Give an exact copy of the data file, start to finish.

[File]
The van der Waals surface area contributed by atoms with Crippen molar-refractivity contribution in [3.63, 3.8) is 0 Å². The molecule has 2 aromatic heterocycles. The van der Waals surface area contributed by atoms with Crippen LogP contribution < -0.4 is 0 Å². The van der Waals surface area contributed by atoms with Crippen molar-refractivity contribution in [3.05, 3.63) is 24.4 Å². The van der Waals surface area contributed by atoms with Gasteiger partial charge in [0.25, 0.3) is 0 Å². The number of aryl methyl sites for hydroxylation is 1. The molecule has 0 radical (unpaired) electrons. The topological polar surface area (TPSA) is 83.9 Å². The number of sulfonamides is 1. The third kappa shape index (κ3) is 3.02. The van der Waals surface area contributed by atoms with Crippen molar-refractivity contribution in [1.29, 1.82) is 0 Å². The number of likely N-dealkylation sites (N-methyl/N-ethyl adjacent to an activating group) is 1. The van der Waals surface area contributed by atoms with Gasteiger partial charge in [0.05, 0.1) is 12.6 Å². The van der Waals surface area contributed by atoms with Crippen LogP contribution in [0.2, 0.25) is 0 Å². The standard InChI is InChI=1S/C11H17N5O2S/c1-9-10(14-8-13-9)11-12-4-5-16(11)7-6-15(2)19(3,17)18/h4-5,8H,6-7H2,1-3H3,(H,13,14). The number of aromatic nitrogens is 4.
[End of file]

The van der Waals surface area contributed by atoms with Crippen molar-refractivity contribution in [3.63, 3.8) is 0 Å². The molecule has 2 aromatic heterocycles. The van der Waals surface area contributed by atoms with Crippen LogP contribution < -0.4 is 0 Å². The van der Waals surface area contributed by atoms with Crippen molar-refractivity contribution in [3.05, 3.63) is 24.4 Å². The van der Waals surface area contributed by atoms with Gasteiger partial charge in [0.25, 0.3) is 0 Å². The number of aryl methyl sites for hydroxylation is 1. The molecule has 0 radical (unpaired) electrons. The topological polar surface area (TPSA) is 83.9 Å². The number of sulfonamides is 1. The third kappa shape index (κ3) is 3.02. The van der Waals surface area contributed by atoms with Crippen molar-refractivity contribution in [1.29, 1.82) is 0 Å². The number of likely N-dealkylation sites (N-methyl/N-ethyl adjacent to an activating group) is 1. The van der Waals surface area contributed by atoms with Gasteiger partial charge in [0.05, 0.1) is 12.6 Å². The van der Waals surface area contributed by atoms with Crippen LogP contribution in [0.2, 0.25) is 0 Å². The standard InChI is InChI=1S/C11H17N5O2S/c1-9-10(14-8-13-9)11-12-4-5-16(11)7-6-15(2)19(3,17)18/h4-5,8H,6-7H2,1-3H3,(H,13,14). The number of aromatic nitrogens is 4.